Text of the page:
C.J. McCollum is a 6'3 guard who may very well find a roster spot at the next level. He certainly put the Mountain Hawks on his back throughout his conference tournament, culminating with a 29 point, five assist performance as Lehigh defeated Bucknell 82-77 in the Patriot League title game.
McCollum isn't the same athlete as Maynor, but he's just as fearless a scorer, averaging a stellar 21.9 points per game - good for fifth in the nation. Despite his size (6'3), McCollum is also his team's best rebounder, pulling in 6.5 boards per game. Certainly the competition in the Patriot League isn't the best around, but the Blue Devils will absolutely need to slow down McCollum.
"Any time you're top-five in scoring in the country, you're doing a good job no matter what level you're at," said Seth Curry. "So he's a great scorer and he has a lot of responsibility on that team."
Like Maynor in '07, McCollum will be looking to put on a big performance against Duke in hopes of impressing NBA types in attendance. If Duke can shut him down, it's hard to see Lehigh winning.
They are deep and efficient, but small
The Mountain Hawks rank in the top 30 in points per game at 76.2 per night. McCollum scores a lot of those points, but Lehigh can also point to tremendous depth as 10 players average double figure minutes.
Though not a big team, Lehigh still manages to shoot a respectable 45 percent from the field and 36 percent from the perimeter. The Mountain Hawks make 7.4 three pointers per contest on 21.4 attempts while shooting an even 50 percent from the floor on shots inside the arc. The team also boasts a
Aside from McCollum, the only other starter averaging double-figures is junior forward Gabe Knutson (12.1 ppg). The 6-foot-9 Knutson starts as one of two post players along with 6-foot-6 senior combo forward Jordan Hamilton. The only other true rebounding presence the Mountain Hawks have is 6-foot-7 junior Holden Greiner (4.9 rpg) off the bench. Rebounding for the Mountain Hawks is a team effort, and yet Lehigh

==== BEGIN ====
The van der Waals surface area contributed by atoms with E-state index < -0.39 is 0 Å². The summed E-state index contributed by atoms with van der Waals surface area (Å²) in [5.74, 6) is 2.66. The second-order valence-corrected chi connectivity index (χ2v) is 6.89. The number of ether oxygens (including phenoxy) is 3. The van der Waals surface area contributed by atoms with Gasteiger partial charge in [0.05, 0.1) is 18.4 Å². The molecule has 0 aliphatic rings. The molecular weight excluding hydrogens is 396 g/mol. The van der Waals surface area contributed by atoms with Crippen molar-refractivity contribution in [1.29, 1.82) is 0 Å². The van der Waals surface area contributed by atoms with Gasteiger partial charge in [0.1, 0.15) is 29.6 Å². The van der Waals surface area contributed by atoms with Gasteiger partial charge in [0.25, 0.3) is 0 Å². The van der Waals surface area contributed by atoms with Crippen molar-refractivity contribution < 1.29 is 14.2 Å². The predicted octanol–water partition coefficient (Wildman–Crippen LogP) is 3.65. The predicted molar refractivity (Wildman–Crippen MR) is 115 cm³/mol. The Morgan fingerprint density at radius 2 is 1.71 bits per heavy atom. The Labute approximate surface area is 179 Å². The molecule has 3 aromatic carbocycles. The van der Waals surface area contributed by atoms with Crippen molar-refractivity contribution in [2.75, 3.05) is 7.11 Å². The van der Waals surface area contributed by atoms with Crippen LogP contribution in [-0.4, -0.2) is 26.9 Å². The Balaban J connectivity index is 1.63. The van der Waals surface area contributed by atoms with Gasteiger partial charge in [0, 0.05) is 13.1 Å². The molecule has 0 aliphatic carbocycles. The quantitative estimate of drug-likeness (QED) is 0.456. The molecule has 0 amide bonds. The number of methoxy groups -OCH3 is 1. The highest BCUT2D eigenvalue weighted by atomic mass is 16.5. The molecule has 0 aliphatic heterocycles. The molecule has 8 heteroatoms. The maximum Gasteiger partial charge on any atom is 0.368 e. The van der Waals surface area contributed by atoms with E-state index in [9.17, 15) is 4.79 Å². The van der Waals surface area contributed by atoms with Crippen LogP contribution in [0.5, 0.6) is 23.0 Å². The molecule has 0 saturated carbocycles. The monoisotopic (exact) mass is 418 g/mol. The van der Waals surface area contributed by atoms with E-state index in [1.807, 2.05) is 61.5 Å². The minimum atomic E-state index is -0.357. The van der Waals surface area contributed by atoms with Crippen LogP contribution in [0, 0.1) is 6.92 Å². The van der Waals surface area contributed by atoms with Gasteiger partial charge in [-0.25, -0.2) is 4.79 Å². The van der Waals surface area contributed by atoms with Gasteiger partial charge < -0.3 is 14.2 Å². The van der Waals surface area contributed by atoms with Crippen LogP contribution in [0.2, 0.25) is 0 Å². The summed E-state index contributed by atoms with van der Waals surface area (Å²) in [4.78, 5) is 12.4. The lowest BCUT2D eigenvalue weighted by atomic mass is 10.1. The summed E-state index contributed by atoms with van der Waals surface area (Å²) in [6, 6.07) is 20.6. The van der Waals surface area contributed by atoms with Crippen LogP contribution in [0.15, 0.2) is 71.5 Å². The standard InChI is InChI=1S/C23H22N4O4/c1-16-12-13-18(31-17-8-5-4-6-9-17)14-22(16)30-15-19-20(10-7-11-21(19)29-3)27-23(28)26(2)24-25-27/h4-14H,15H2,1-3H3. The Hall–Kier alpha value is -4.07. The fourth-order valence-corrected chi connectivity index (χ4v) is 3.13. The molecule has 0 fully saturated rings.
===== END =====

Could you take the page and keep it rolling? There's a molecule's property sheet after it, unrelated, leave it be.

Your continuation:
Without a ton of size, the Moutain Hawks like to pressure the ball and force opponents to adapt to a small, quicker lineup. Lehigh forces 14.5 turnovers per game - seven of which come on steals.
Their Experience & Toughness
There's little doubt that Lehigh enters the game as the hotter of the two teams. The Mountain Hawks' last loss came more than a month ago against American. Since that time Lehigh has won eight straight contests by an average of 12.3 points per game.
The starting lineup features four upperclassmen and a sophomore. Two years ago those players made the NCAAs and faced Kansas in the first round. This season the Mountain Hawks have battled some name opponents in close games. Lehigh lost at St. John's by just five points, at Iowa State by nine, at Michigan State by just nine in December, and at Bucknell by seven.
The team hasn't yet earned a signature win, but head coach Brett Reed says his team is hoping to make that leap against Duke.
"Really our goal is to be a competitor in this tournament. We have young men who have a great deal of confidence in themselves, have a great deal of confidence in each other, and a great deal of confidence in our system, and ultimately the things that we're trying to accomplish here.